As we begin to prepare for 2010 i find myself thinking of what will matter most in my life, in my community and for the world over the next twelve months. Searching, writing and setting out my own futuristic projections i find comfort in knowing I am not alone with many of my crazy projections. Guru Seth Godin today posted what will probably be the greatest gift I will receive this season and for this i share it with all of you. He answered my question by bringing together more than 70 thinkers to inspire us all on what really matters. This saved my Monday morning and i hope it infects you with hope as it did for me. My favorite insights are: Neoteny, by Joichi Ito; World Healers by Martha Beck, Slow Capital by Fred Wilson and of course, Autonomy, by genius, Dan Pink.
Last night, I had the great pleasure of curling up with Stephen and our cat Mouse after putting Lucas to bed to watch Julie and Julia. When the film was first released, I received so many emails from readers, friends and family telling me that I had to see this movie. Now I understand why.
The parallel stories of these two amazing women mirrored my life in so many ways as it probably does for millions of writers out there in the world holding on dearly to a dream of one day being published. As I watched the journeys of Julie Powell and Julia Child, of course I couldn’t help reflecting on my own over the last two years. I was reminded that all writers walk up and down reality lane every single day, wondering, “Am I crazy to be doing this?” It was comforting to know that not only was I not alone but this has been the journey forever for so many female writers.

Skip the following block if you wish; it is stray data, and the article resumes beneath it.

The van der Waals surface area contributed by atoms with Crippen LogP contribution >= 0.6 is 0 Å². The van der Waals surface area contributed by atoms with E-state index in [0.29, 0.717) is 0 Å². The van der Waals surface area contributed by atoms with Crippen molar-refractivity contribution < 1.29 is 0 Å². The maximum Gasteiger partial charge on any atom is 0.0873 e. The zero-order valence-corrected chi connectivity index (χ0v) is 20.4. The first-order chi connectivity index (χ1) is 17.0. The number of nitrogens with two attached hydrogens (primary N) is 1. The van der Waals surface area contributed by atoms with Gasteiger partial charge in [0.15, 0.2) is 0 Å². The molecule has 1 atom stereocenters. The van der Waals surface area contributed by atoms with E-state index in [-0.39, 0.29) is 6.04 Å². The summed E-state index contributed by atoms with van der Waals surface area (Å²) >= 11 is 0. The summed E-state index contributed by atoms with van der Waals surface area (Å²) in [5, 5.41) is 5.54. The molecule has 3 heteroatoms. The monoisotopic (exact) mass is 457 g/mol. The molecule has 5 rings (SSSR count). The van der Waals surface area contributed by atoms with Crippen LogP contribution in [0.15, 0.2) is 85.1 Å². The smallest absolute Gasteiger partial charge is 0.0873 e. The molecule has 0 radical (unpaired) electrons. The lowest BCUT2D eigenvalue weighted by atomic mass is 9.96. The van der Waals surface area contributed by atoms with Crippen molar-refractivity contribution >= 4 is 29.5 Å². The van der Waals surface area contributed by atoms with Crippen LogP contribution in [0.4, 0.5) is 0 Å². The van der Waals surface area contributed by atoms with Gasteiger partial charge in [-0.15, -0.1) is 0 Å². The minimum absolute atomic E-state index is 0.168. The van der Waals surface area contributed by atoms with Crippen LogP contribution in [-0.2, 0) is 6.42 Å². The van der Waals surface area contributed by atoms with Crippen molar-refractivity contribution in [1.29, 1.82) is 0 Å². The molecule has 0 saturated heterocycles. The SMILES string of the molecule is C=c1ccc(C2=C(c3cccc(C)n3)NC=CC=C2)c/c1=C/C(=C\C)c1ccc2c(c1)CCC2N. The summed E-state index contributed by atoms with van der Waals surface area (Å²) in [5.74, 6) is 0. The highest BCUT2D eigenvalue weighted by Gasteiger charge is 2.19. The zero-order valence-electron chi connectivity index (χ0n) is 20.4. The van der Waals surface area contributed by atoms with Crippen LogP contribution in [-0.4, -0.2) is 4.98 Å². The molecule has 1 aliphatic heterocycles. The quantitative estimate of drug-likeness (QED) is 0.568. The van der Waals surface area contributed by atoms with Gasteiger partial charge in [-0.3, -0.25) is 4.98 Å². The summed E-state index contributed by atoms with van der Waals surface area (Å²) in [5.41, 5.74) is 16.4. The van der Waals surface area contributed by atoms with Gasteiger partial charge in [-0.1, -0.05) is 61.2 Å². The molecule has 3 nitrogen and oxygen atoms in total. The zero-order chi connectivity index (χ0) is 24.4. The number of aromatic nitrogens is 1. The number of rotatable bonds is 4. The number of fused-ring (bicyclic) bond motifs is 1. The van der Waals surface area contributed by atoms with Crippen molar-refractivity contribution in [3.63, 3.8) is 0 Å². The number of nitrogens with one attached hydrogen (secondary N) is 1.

What I also loved about the film is the accurate depiction of the grand level of pleasure that comes from writing. Writing is delicious. I mean it. If I could chew and taste some of the words that I love, I’d do it. And although life as a writer is challenging, sometimes lonely and always confusing, I would not change a thing about it. I started this blog two years ago and it’s brought me more satisfaction than I ever imagined. Really expensive dark chocolate kind of satisfaction.
As Julia demonstrated with her food, you have to love it, and when you reach that level of yumminess with any passion you know its worth it.
In the spirit of sharing recipes, here are three lessons I just learned which I think are worth sharing:
Lesson #1. Everything that is good takes time. Whether it’s making Boeuf Bourguignon, writing a book or mastering your marriage, getting it right takes time It also gets better with time.
Lesson #2. There is a whole lot of fear that goes along with writing anything — a blog, a book , even a report or a piece of correspondence. Every time, the fear requires that you take that big giant leap and start writing, one word at a time. That’s all it takes. So all you “closeted” writers reading this post, this take a moment and write something. Do it. I mean it. I’m watching.
Last but least, Lesson #3. There’s no such thing as not being able to cook. We all can cook and like everything creative it just takes a big cup of passion with a pitch of courage and a dash of patience and we all can create amazingly tasty dishes in our lives as long as we follow the recipe. Recipes are key.
Tomorrow I will make the Boeuf Bourguignon …what will you try?